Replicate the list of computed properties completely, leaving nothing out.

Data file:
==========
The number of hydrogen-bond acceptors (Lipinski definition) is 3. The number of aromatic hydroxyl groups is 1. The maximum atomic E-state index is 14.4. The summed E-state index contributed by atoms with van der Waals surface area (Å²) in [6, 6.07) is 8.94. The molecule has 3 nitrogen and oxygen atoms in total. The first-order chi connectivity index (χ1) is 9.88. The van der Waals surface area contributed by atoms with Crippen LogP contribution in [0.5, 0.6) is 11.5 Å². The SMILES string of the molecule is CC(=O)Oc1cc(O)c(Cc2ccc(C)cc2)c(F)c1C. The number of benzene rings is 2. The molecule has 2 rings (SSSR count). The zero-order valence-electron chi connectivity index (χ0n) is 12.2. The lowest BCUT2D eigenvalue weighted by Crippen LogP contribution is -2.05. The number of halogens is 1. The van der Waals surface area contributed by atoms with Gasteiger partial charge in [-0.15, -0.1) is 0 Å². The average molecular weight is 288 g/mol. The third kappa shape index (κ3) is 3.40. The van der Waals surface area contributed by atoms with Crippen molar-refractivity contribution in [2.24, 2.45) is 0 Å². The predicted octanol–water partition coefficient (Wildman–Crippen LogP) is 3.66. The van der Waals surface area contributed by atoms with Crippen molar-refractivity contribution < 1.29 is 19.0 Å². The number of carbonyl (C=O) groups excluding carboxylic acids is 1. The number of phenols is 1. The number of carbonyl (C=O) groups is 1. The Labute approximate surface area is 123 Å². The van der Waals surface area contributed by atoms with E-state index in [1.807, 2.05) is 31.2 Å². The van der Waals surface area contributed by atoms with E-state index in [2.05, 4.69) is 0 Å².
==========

The number of hydrogen-bond acceptors (Lipinski definition) is 3. The number of aromatic hydroxyl groups is 1. The maximum atomic E-state index is 14.4. The summed E-state index contributed by atoms with van der Waals surface area (Å²) in [6, 6.07) is 8.94. The molecule has 3 nitrogen and oxygen atoms in total. The first-order chi connectivity index (χ1) is 9.88. The van der Waals surface area contributed by atoms with Crippen LogP contribution in [0.5, 0.6) is 11.5 Å². The SMILES string of the molecule is CC(=O)Oc1cc(O)c(Cc2ccc(C)cc2)c(F)c1C. The number of benzene rings is 2. The molecule has 2 rings (SSSR count). The zero-order valence-electron chi connectivity index (χ0n) is 12.2. The lowest BCUT2D eigenvalue weighted by Crippen LogP contribution is -2.05. The number of halogens is 1. The van der Waals surface area contributed by atoms with Gasteiger partial charge in [-0.15, -0.1) is 0 Å². The average molecular weight is 288 g/mol. The third kappa shape index (κ3) is 3.40. The van der Waals surface area contributed by atoms with Crippen molar-refractivity contribution in [2.24, 2.45) is 0 Å². The predicted octanol–water partition coefficient (Wildman–Crippen LogP) is 3.66. The van der Waals surface area contributed by atoms with Crippen molar-refractivity contribution < 1.29 is 19.0 Å². The number of carbonyl (C=O) groups excluding carboxylic acids is 1. The number of phenols is 1. The number of carbonyl (C=O) groups is 1. The Labute approximate surface area is 123 Å². The van der Waals surface area contributed by atoms with E-state index in [1.807, 2.05) is 31.2 Å². The van der Waals surface area contributed by atoms with E-state index in [2.05, 4.69) is 0 Å².